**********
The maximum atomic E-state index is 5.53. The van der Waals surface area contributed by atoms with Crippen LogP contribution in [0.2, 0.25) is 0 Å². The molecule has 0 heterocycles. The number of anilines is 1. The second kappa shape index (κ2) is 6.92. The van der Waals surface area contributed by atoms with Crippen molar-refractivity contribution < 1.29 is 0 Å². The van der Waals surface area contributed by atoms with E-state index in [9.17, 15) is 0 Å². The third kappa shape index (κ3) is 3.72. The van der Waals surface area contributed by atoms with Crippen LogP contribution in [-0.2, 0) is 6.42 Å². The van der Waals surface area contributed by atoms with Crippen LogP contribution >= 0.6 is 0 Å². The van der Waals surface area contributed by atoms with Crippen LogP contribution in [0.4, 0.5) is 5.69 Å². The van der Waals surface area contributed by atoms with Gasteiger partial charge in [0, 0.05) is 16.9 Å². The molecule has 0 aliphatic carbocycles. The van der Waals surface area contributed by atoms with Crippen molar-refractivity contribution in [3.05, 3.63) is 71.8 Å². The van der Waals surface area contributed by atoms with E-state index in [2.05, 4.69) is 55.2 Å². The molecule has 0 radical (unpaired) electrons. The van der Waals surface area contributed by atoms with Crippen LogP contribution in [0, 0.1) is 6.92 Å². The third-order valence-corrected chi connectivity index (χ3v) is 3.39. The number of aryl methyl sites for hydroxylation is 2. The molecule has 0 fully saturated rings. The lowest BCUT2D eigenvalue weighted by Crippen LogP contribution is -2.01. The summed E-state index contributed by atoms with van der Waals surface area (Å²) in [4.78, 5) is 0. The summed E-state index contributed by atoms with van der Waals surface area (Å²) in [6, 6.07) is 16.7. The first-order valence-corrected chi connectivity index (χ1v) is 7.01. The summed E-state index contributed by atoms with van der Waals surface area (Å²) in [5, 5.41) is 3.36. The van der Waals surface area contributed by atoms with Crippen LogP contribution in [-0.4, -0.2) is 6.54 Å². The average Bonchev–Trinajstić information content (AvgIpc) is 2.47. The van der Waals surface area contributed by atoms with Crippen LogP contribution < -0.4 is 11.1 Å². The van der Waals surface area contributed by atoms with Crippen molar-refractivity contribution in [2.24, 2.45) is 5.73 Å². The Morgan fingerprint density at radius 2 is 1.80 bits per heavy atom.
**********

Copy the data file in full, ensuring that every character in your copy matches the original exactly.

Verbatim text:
The maximum atomic E-state index is 5.53. The van der Waals surface area contributed by atoms with Crippen LogP contribution in [0.2, 0.25) is 0 Å². The molecule has 0 heterocycles. The number of anilines is 1. The second kappa shape index (κ2) is 6.92. The van der Waals surface area contributed by atoms with Crippen molar-refractivity contribution < 1.29 is 0 Å². The van der Waals surface area contributed by atoms with E-state index in [9.17, 15) is 0 Å². The third kappa shape index (κ3) is 3.72. The van der Waals surface area contributed by atoms with Crippen LogP contribution in [-0.2, 0) is 6.42 Å². The van der Waals surface area contributed by atoms with Crippen LogP contribution >= 0.6 is 0 Å². The van der Waals surface area contributed by atoms with Crippen LogP contribution in [0.4, 0.5) is 5.69 Å². The van der Waals surface area contributed by atoms with Gasteiger partial charge in [0, 0.05) is 16.9 Å². The molecule has 0 aliphatic carbocycles. The van der Waals surface area contributed by atoms with Crippen molar-refractivity contribution in [3.05, 3.63) is 71.8 Å². The van der Waals surface area contributed by atoms with E-state index in [2.05, 4.69) is 55.2 Å². The molecule has 0 radical (unpaired) electrons. The van der Waals surface area contributed by atoms with Crippen LogP contribution in [0, 0.1) is 6.92 Å². The third-order valence-corrected chi connectivity index (χ3v) is 3.39. The number of aryl methyl sites for hydroxylation is 2. The molecule has 0 fully saturated rings. The lowest BCUT2D eigenvalue weighted by Crippen LogP contribution is -2.01. The summed E-state index contributed by atoms with van der Waals surface area (Å²) in [4.78, 5) is 0. The summed E-state index contributed by atoms with van der Waals surface area (Å²) in [6, 6.07) is 16.7. The first-order valence-corrected chi connectivity index (χ1v) is 7.01. The summed E-state index contributed by atoms with van der Waals surface area (Å²) in [5, 5.41) is 3.36. The van der Waals surface area contributed by atoms with Crippen LogP contribution in [-0.4, -0.2) is 6.54 Å². The average Bonchev–Trinajstić information content (AvgIpc) is 2.47. The van der Waals surface area contributed by atoms with Crippen LogP contribution < -0.4 is 11.1 Å². The van der Waals surface area contributed by atoms with Crippen molar-refractivity contribution in [2.24, 2.45) is 5.73 Å². The Morgan fingerprint density at radius 2 is 1.80 bits per heavy atom.